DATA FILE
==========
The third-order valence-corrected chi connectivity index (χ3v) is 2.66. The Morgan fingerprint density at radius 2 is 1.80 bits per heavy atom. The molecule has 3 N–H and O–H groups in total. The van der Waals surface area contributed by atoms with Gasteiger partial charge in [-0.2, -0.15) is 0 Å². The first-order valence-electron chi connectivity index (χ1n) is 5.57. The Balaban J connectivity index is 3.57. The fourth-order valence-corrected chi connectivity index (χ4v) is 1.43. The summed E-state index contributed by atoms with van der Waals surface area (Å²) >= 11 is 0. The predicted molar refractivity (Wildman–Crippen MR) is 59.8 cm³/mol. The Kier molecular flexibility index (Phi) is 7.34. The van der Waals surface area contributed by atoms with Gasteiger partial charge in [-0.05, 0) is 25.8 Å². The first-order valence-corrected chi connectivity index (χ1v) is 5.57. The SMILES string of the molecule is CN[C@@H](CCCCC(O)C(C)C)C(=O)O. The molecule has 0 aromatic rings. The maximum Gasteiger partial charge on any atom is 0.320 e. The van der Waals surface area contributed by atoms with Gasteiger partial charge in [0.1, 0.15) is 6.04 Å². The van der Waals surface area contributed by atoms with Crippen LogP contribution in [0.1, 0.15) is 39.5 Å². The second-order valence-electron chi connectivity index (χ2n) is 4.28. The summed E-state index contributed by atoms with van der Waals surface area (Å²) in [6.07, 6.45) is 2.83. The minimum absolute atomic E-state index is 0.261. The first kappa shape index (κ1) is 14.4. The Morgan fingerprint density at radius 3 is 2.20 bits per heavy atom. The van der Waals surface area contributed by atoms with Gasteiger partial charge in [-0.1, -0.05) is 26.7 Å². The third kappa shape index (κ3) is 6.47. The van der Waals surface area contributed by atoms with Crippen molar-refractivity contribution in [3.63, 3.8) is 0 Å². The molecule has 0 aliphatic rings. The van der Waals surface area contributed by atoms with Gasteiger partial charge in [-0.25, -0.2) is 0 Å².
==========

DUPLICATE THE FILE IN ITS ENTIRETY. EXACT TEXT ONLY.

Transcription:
The third-order valence-corrected chi connectivity index (χ3v) is 2.66. The Morgan fingerprint density at radius 2 is 1.80 bits per heavy atom. The molecule has 3 N–H and O–H groups in total. The van der Waals surface area contributed by atoms with Gasteiger partial charge in [-0.2, -0.15) is 0 Å². The first-order valence-electron chi connectivity index (χ1n) is 5.57. The Balaban J connectivity index is 3.57. The fourth-order valence-corrected chi connectivity index (χ4v) is 1.43. The summed E-state index contributed by atoms with van der Waals surface area (Å²) >= 11 is 0. The predicted molar refractivity (Wildman–Crippen MR) is 59.8 cm³/mol. The Kier molecular flexibility index (Phi) is 7.34. The van der Waals surface area contributed by atoms with Gasteiger partial charge in [-0.05, 0) is 25.8 Å². The first-order valence-corrected chi connectivity index (χ1v) is 5.57. The SMILES string of the molecule is CN[C@@H](CCCCC(O)C(C)C)C(=O)O. The molecule has 0 aromatic rings. The maximum Gasteiger partial charge on any atom is 0.320 e. The van der Waals surface area contributed by atoms with Gasteiger partial charge in [0.1, 0.15) is 6.04 Å². The van der Waals surface area contributed by atoms with Crippen LogP contribution in [0.1, 0.15) is 39.5 Å². The second-order valence-electron chi connectivity index (χ2n) is 4.28. The summed E-state index contributed by atoms with van der Waals surface area (Å²) in [6.07, 6.45) is 2.83. The minimum absolute atomic E-state index is 0.261. The first kappa shape index (κ1) is 14.4. The Morgan fingerprint density at radius 3 is 2.20 bits per heavy atom. The van der Waals surface area contributed by atoms with Gasteiger partial charge in [-0.1, -0.05) is 26.7 Å². The third kappa shape index (κ3) is 6.47. The van der Waals surface area contributed by atoms with Crippen molar-refractivity contribution in [3.63, 3.8) is 0 Å². The molecule has 0 aliphatic rings. The van der Waals surface area contributed by atoms with Gasteiger partial charge in [-0.25, -0.2) is 0 Å².